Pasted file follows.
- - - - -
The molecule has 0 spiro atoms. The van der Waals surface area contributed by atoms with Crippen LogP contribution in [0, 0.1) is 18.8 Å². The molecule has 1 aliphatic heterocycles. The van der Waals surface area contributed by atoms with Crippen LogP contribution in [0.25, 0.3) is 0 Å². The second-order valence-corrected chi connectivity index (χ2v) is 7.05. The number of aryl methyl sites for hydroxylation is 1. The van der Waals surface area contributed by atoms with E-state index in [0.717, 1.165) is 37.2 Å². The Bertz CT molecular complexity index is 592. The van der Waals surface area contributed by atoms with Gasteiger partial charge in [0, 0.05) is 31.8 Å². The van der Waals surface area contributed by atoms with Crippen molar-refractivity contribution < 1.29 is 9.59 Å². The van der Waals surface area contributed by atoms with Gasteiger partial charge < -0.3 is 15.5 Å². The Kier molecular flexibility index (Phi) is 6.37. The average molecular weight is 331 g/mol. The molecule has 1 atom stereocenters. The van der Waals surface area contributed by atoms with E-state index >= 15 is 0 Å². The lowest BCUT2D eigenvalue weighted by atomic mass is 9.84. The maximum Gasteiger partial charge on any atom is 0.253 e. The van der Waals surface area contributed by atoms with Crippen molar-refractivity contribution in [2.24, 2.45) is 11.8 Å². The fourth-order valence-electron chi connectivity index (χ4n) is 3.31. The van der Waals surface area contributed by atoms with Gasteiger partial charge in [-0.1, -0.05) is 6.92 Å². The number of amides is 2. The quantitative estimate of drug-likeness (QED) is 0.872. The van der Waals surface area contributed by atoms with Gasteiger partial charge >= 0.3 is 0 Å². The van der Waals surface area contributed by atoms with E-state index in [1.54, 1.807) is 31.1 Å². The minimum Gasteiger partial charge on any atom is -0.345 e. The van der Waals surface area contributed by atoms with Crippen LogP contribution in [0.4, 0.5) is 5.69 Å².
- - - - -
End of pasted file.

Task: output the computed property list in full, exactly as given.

The molecule has 0 spiro atoms. The van der Waals surface area contributed by atoms with Crippen LogP contribution in [0, 0.1) is 18.8 Å². The molecule has 1 aliphatic heterocycles. The van der Waals surface area contributed by atoms with Crippen LogP contribution in [0.25, 0.3) is 0 Å². The second-order valence-corrected chi connectivity index (χ2v) is 7.05. The number of aryl methyl sites for hydroxylation is 1. The van der Waals surface area contributed by atoms with E-state index in [0.717, 1.165) is 37.2 Å². The Bertz CT molecular complexity index is 592. The van der Waals surface area contributed by atoms with Gasteiger partial charge in [0, 0.05) is 31.8 Å². The van der Waals surface area contributed by atoms with Crippen molar-refractivity contribution < 1.29 is 9.59 Å². The van der Waals surface area contributed by atoms with Gasteiger partial charge < -0.3 is 15.5 Å². The Kier molecular flexibility index (Phi) is 6.37. The average molecular weight is 331 g/mol. The molecule has 1 atom stereocenters. The van der Waals surface area contributed by atoms with E-state index >= 15 is 0 Å². The lowest BCUT2D eigenvalue weighted by atomic mass is 9.84. The maximum Gasteiger partial charge on any atom is 0.253 e. The van der Waals surface area contributed by atoms with Crippen molar-refractivity contribution in [2.24, 2.45) is 11.8 Å². The fourth-order valence-electron chi connectivity index (χ4n) is 3.31. The van der Waals surface area contributed by atoms with Gasteiger partial charge in [-0.1, -0.05) is 6.92 Å². The number of amides is 2. The quantitative estimate of drug-likeness (QED) is 0.872. The van der Waals surface area contributed by atoms with Gasteiger partial charge >= 0.3 is 0 Å². The van der Waals surface area contributed by atoms with E-state index in [1.54, 1.807) is 31.1 Å². The minimum Gasteiger partial charge on any atom is -0.345 e. The van der Waals surface area contributed by atoms with Crippen LogP contribution in [0.4, 0.5) is 5.69 Å².